Monday, March 01, 2010

Well, after a lovely Purim celebration of the day when Esther, queen of Persia, saved the Jewish people from becoming hanged by a bad, baaaad man (Note: A friend of mine played Haman in a country-western version of the Megillat Esther we did yesterday. It was Haman as Johnny Cash and she was perfect. Every time another character derided her as being a bad, baaad character, she would say "And that's why I wear black."), I am now forced to contemplate the ways in which we use religion to hang ourselves.

Coozan Pat alerts us to this custody battle he read about on Salon....
Joseph Reyes, an Afghanistan war veteran and second-year law student, converted to Judaism when he married Rebecca Shapiro in 2004. When they split up in 2008, Rebecca won primary custody of their daughter, and Joseph got regular visitation. The couple had allegedly agreed to raise their child Jewish, but Joseph, seeking to expose his 3-year-old to his Catholic faith, had her baptized last November. When she learned that her daughter had been baptized without her consent, Rebecca obtained a temporary restraining order in December 2009, forbidding Joseph from "exposing Ela Reyes to another religion other than the Jewish religion during his visitation." In January of this year, Reyes again took Ela to Mass at Holy Name Cathedral, with a local TV news crew in tow. His ex-wife's lawyers demanded he be held in criminal contempt—with a maximum punishment of six months in prison.

Can a court really tell a parent what religion his child will be? And can a judge possibly back up such an order with the threat of jail time?
First off, that this is even being taken in front of a secular court is simply awful. You know, that alone blows any pretense of the separation of church and state right out of the water....but Daddy upped the ante on TV and Mommy took his bait, so here we are.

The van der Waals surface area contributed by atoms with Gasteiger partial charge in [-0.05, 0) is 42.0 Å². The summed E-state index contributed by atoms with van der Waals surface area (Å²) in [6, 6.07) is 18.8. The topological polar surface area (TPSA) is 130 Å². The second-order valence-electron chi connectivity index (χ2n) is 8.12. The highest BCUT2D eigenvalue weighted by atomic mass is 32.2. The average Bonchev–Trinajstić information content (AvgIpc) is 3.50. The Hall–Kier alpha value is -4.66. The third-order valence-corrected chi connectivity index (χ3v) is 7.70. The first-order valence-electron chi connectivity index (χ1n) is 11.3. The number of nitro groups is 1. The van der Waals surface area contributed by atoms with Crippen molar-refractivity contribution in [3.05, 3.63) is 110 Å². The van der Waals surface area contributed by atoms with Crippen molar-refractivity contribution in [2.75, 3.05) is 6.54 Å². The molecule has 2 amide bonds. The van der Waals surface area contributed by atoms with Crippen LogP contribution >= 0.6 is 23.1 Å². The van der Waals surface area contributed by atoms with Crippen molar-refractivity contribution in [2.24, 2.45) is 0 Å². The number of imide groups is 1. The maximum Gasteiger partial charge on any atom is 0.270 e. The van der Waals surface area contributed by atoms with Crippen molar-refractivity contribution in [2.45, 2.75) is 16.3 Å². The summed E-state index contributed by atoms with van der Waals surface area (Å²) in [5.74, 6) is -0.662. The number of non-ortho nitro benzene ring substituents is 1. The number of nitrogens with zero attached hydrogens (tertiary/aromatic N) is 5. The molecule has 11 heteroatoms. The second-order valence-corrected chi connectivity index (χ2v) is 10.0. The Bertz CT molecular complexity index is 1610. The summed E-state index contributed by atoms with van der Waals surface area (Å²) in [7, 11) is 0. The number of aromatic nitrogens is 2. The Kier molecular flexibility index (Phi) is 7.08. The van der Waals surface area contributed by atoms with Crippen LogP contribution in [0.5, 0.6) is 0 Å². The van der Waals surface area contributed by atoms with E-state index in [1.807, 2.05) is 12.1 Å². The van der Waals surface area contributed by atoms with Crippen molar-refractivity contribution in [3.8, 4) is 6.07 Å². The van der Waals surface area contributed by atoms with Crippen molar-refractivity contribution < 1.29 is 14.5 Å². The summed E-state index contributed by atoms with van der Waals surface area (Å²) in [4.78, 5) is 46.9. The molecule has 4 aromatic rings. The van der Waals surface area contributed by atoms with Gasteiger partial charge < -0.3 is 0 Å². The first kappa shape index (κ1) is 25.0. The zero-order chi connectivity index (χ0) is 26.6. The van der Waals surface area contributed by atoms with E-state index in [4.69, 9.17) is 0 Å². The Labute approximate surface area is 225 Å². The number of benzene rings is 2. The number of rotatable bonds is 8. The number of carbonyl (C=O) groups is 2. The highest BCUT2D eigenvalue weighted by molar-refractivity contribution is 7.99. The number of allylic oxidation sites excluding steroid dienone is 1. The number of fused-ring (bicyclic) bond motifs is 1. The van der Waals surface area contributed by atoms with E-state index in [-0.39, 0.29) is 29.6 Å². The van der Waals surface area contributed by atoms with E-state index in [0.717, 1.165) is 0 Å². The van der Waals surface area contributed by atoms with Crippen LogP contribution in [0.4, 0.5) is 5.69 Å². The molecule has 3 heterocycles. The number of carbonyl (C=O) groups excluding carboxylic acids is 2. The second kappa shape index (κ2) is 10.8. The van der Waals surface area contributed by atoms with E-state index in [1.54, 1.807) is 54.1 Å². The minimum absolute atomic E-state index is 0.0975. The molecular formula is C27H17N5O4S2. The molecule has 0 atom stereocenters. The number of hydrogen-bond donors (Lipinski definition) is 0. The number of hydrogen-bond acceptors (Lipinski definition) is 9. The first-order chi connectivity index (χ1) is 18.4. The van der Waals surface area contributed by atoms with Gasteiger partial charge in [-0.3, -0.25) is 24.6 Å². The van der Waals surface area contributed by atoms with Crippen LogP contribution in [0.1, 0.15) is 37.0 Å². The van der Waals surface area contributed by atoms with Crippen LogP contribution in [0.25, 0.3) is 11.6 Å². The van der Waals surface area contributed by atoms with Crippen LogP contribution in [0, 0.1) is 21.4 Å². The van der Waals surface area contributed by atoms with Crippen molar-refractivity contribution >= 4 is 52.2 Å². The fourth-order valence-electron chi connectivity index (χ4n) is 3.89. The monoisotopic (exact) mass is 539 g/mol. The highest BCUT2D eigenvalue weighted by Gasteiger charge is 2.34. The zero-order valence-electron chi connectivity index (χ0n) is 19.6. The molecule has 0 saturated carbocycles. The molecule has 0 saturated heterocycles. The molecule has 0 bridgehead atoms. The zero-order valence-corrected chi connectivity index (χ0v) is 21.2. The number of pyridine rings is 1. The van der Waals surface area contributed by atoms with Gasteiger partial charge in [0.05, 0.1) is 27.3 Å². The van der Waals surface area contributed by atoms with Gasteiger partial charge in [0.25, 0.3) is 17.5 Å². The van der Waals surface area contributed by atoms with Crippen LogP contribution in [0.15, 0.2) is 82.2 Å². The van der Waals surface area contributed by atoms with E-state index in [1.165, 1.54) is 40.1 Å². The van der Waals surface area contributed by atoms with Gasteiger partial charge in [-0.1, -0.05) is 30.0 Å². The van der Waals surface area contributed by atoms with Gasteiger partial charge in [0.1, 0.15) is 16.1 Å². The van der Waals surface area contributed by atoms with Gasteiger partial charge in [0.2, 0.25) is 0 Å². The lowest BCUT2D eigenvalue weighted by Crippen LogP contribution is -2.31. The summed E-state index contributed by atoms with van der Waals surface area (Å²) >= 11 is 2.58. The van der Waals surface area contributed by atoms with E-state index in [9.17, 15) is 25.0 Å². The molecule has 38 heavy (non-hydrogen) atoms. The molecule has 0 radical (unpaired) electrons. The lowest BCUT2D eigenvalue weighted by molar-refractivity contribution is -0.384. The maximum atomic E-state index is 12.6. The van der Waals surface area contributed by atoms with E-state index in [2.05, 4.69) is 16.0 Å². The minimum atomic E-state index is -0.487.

Secondly, this tale is going to make some lovely fodder for the folks in the Jewish community who wring their hands in constant anguish over intermarriage already...and their arguments against it will be bolstered further by the courts' willingness to take this case. Under halakhic law, if the mother of the child is Jewish, then the child is Jewish...but hey, if that can be overturned by an American court of law, then watch out for the goyim, y'all. Shelter your children from any attraction to the non-Jewish opposite sex (or same sex, as the case may be), because look at what can happen.

Third, and finally, people in general can be complete idiots when they are angry...but I, too, am skeptical of their idiocy being determined by their degree of piety or belief/nonbelief in God. I can only hope that the young girl in the middle of this custodial tug-of-war can someday rise above her parents' petty use of religion in her upbringing in order to hurt each other...but the way things are going, she may decide no religion is her way. And with that, her parents' blindness to her pain will be brought into sharper focus when it is most likely much, much too late.

Terrible...and sad...and a real faith-shaker in the abilities of the human race to rise above their emotions for the good of future generations.

1 comment:

Cousin Pat from Georgia said...

I'd bet the judge who issued the December 2009 TRO didn't realize what a pile of doo-doo he stepped in at the time. That opened the door for advocates of the male half to begin behaving very badly and paint this as something more than a father with visitation problems in an obviously non-amicable custody situation.

Make it about freedom of religion in this country, especially if the "freedom" being restricted is that of a Christian, and BAM! Television!

I'm interested in seeing where this ends up landing (if at all) in our 24 hour news cycle. Is it just a judicial oddity that people will think "boring?" Or is some advocacy group trying to take this for 15 minutes of fame?

That TV cameras are already involved tell me everything I already need to know about motivations.